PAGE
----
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Curiosity Does The Walking In 'The Phone Book'

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Curiosity Does The Walking In 'The Phone Book'

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Curiosity Does The Walking In 'The Phone Book'

Curiosity Does The Walking In 'The Phone Book'

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It sounds like a punchline, but Ammon Shea has written a history of the phone book. What makes it more interesting than reading the actual phone book is the fact that Shea loves nothing more than a juicy tangent. Guest host Rebecca Roberts talks with the author about The Phone Book: The Curious History of the Book That Everyone Uses But No One Reads.


It sounds like a punchline, but Ammon Shea has written a history of the phone book, really. What makes Ammon Shea's book "The Phone Book" more interesting than reading the actual phone book is the fact that Shea loves nothing more than a juicy tangent. So, in the course of "The Curious History of the Book That Everyone Uses But No One Reads," you will also learn about delivering mail by torpedo, and the habits of the cuttlefish, and Huey Long's recipe for Roquefort cheese salad dressing.

Ammon Shea joins me now from our New York bureau. Welcome to the program.

Mr. AMMON SHEA (Author, "The Phone Book: The Curious History of the Book That Everyone Uses But No One Reads"): Hi. Thanks for having me.

ROBERTS: So you've already proved what a word nerd you are by reading "The Oxford English Dictionary." Did you really have to take on the phone book?

Mr. SHEA: Well, I thought it was kind of appalling that this is the book that everybody has been touched by in some way. I mean almost everybody - maybe not people who were born within the last few years. But pretty much, everybody has had some experience with the telephone book and yet, nobody has ever written anything about it. And I thought that was somewhat unfair.

ROBERTS: So what did you find when you started poking into the history?

Mr. SHEA: The thing that kind of drew me to it more than anything else is that there was this wonderful story that I found about a fruit company in Central America. In 1935, apparently they'd been getting kind of hijacked by bandits - their payroll train. And they made this very fortuitous and kind of wonderful discovery that the bandits would shoot through the side of the train with these high-powered bullets.

But the Manhattan "White Pages" were just the right size so they could fit inside the partitions of the train. And if they filled up the entire train with, you know, the sides of the train with telephone books, it was pretty much impregnable and bullet-proof.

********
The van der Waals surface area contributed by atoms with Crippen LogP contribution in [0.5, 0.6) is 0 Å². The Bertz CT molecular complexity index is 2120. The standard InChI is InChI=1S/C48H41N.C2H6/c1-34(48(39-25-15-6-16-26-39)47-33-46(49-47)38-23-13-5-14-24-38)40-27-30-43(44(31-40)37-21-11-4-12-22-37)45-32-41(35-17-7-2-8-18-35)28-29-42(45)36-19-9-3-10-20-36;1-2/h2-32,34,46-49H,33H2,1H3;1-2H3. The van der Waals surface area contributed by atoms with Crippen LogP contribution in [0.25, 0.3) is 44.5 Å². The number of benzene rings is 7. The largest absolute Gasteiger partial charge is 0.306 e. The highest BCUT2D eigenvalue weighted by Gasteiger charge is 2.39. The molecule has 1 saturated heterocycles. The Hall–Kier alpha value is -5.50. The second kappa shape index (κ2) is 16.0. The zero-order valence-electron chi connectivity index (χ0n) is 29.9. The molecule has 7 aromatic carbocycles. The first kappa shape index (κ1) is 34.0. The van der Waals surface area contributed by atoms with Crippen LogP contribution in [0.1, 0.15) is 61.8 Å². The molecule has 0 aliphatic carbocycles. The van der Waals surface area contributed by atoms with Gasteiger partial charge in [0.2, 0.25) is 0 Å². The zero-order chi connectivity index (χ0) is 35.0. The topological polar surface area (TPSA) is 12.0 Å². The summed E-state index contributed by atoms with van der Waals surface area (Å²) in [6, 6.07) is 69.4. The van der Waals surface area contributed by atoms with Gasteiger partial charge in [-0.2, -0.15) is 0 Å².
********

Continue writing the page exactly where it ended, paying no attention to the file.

So they ordered, you know, several thousand copies of the Manhattan "White Pages" and they bullet-proofed their trains with telephone books.

And it was just kind of a whimsical absurd, but yet somehow a delightful image, this kind of train that's been bullet-proofed by obsolete telephone numbers rolling away. And, you know, people always think the telephone book is either boring or just a complete waste of paper. And I think it's really not true.

ROBERTS: Well, I hate to destroy your sort of romantic optimism about it, but A, that story turned out to be one you couldn't verify, right?

(Soundbite of laughter)

Mr. SHEA: Yeah, that's true. That story has turned up in a number of different places. No.

ROBERTS: Also that's a use of the phone book not actually for finding people's phone numbers.

Mr. SHEA: Right. So you can say that the phone book has a lot of different uses. It's true, I couldn't verify that. Well, the actual problem is that that story crops up in a lot of different places. There was a mobster, apparently, in Chicago at some point who had his limousine bullet-proofed with telephone books. There were revolutionaries in South America rather than Central who did the same thing.

I like to think that perhaps the telephone book just protected all of these people.

(Soundbite of laughter)

Mr. SHEA: And that maybe all of the stories are true.

ROBERTS: The telephone book story that pervades Washington is the idea of a senator reading from it in order to keep a filibuster going.

Mr. SHEA: Right. And that seems to be entirely untrue. Strom Thurmond's famous filibuster, which - by the way, is a really horribly boring thing to read - I don't recommend that to anybody. He never read from the telephone book. Huey Long never read from the telephone book. Robert La Follette never read from the telephone book. All these people are supposed to have done so. And I believe it's just because people hold up a telephone book as an obvious case of the most boring thing you could possibly read from. And so they ascribe this to these people's filibusters.

ROBERTS: And I would like to point out that you are a guy who has willingly read both the dictionary and several phone books, and you think Strom Thurmond's filibuster is just deadly.